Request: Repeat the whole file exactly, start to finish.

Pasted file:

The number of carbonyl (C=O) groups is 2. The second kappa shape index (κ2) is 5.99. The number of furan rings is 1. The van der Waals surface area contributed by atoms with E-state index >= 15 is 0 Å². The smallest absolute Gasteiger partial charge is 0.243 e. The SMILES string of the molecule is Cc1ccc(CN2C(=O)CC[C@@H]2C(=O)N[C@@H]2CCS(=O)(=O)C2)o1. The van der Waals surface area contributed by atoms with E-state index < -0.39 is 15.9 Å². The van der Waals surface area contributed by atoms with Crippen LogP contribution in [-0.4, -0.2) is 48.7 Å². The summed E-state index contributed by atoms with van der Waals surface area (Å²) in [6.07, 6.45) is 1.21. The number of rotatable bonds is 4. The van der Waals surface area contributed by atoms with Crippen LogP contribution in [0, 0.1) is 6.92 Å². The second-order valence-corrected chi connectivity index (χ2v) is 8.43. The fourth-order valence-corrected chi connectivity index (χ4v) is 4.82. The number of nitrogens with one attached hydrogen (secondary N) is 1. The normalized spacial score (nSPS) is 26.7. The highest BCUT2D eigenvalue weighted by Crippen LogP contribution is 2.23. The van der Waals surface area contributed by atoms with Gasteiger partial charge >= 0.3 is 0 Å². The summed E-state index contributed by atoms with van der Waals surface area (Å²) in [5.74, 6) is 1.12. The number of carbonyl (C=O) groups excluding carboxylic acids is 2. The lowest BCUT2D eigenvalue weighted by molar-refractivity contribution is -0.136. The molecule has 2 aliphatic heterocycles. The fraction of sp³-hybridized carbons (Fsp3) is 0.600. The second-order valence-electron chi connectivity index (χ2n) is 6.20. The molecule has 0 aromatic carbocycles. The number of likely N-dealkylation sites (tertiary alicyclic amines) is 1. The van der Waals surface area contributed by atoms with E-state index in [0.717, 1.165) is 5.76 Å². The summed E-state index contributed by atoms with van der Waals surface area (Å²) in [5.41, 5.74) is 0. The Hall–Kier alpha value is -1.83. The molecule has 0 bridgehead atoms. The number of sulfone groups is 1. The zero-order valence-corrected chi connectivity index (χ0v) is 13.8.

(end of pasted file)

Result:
The number of carbonyl (C=O) groups is 2. The second kappa shape index (κ2) is 5.99. The number of furan rings is 1. The van der Waals surface area contributed by atoms with E-state index >= 15 is 0 Å². The smallest absolute Gasteiger partial charge is 0.243 e. The SMILES string of the molecule is Cc1ccc(CN2C(=O)CC[C@@H]2C(=O)N[C@@H]2CCS(=O)(=O)C2)o1. The van der Waals surface area contributed by atoms with E-state index < -0.39 is 15.9 Å². The van der Waals surface area contributed by atoms with Crippen LogP contribution in [-0.4, -0.2) is 48.7 Å². The summed E-state index contributed by atoms with van der Waals surface area (Å²) in [6.07, 6.45) is 1.21. The number of rotatable bonds is 4. The van der Waals surface area contributed by atoms with Crippen LogP contribution in [0, 0.1) is 6.92 Å². The second-order valence-corrected chi connectivity index (χ2v) is 8.43. The fourth-order valence-corrected chi connectivity index (χ4v) is 4.82. The number of nitrogens with one attached hydrogen (secondary N) is 1. The normalized spacial score (nSPS) is 26.7. The highest BCUT2D eigenvalue weighted by Crippen LogP contribution is 2.23. The van der Waals surface area contributed by atoms with Gasteiger partial charge >= 0.3 is 0 Å². The summed E-state index contributed by atoms with van der Waals surface area (Å²) in [5.74, 6) is 1.12. The number of carbonyl (C=O) groups excluding carboxylic acids is 2. The lowest BCUT2D eigenvalue weighted by molar-refractivity contribution is -0.136. The molecule has 2 aliphatic heterocycles. The fraction of sp³-hybridized carbons (Fsp3) is 0.600. The second-order valence-electron chi connectivity index (χ2n) is 6.20. The molecule has 0 aromatic carbocycles. The number of likely N-dealkylation sites (tertiary alicyclic amines) is 1. The van der Waals surface area contributed by atoms with E-state index in [0.717, 1.165) is 5.76 Å². The summed E-state index contributed by atoms with van der Waals surface area (Å²) in [5.41, 5.74) is 0. The Hall–Kier alpha value is -1.83. The molecule has 0 bridgehead atoms. The number of sulfone groups is 1. The zero-order valence-corrected chi connectivity index (χ0v) is 13.8.